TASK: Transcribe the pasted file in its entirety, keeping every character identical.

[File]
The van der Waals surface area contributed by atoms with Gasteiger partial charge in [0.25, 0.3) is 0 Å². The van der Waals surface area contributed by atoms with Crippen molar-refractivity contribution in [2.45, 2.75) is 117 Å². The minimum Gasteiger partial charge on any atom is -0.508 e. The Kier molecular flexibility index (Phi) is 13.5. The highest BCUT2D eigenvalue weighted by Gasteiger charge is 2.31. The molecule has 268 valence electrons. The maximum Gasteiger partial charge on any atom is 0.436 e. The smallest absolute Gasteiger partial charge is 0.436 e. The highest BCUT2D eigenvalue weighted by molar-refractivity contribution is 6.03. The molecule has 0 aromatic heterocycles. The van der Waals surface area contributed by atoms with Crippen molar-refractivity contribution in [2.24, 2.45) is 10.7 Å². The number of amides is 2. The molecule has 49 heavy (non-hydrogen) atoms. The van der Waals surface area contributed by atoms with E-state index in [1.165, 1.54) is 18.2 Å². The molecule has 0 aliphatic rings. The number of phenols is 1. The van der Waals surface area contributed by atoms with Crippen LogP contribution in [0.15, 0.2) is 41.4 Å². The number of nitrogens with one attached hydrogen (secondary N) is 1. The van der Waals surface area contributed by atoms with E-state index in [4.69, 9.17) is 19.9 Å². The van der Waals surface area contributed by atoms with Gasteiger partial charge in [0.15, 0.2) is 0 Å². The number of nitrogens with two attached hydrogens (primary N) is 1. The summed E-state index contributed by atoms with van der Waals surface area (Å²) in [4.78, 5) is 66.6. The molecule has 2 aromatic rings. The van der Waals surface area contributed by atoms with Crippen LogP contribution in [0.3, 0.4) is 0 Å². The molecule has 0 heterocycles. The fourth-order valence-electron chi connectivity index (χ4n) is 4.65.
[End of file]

The van der Waals surface area contributed by atoms with Gasteiger partial charge in [0.25, 0.3) is 0 Å². The van der Waals surface area contributed by atoms with Crippen molar-refractivity contribution in [2.45, 2.75) is 117 Å². The minimum Gasteiger partial charge on any atom is -0.508 e. The Kier molecular flexibility index (Phi) is 13.5. The highest BCUT2D eigenvalue weighted by Gasteiger charge is 2.31. The molecule has 268 valence electrons. The maximum Gasteiger partial charge on any atom is 0.436 e. The smallest absolute Gasteiger partial charge is 0.436 e. The highest BCUT2D eigenvalue weighted by molar-refractivity contribution is 6.03. The molecule has 0 aromatic heterocycles. The van der Waals surface area contributed by atoms with Crippen molar-refractivity contribution in [2.24, 2.45) is 10.7 Å². The number of amides is 2. The molecule has 49 heavy (non-hydrogen) atoms. The van der Waals surface area contributed by atoms with E-state index in [1.165, 1.54) is 18.2 Å². The molecule has 0 aliphatic rings. The number of phenols is 1. The van der Waals surface area contributed by atoms with Crippen LogP contribution in [0.15, 0.2) is 41.4 Å². The number of nitrogens with one attached hydrogen (secondary N) is 1. The van der Waals surface area contributed by atoms with E-state index in [4.69, 9.17) is 19.9 Å². The van der Waals surface area contributed by atoms with Gasteiger partial charge in [0.15, 0.2) is 0 Å². The number of nitrogens with two attached hydrogens (primary N) is 1. The summed E-state index contributed by atoms with van der Waals surface area (Å²) in [4.78, 5) is 66.6. The molecule has 2 aromatic rings. The van der Waals surface area contributed by atoms with Crippen LogP contribution in [0.3, 0.4) is 0 Å². The molecule has 0 heterocycles. The fourth-order valence-electron chi connectivity index (χ4n) is 4.65.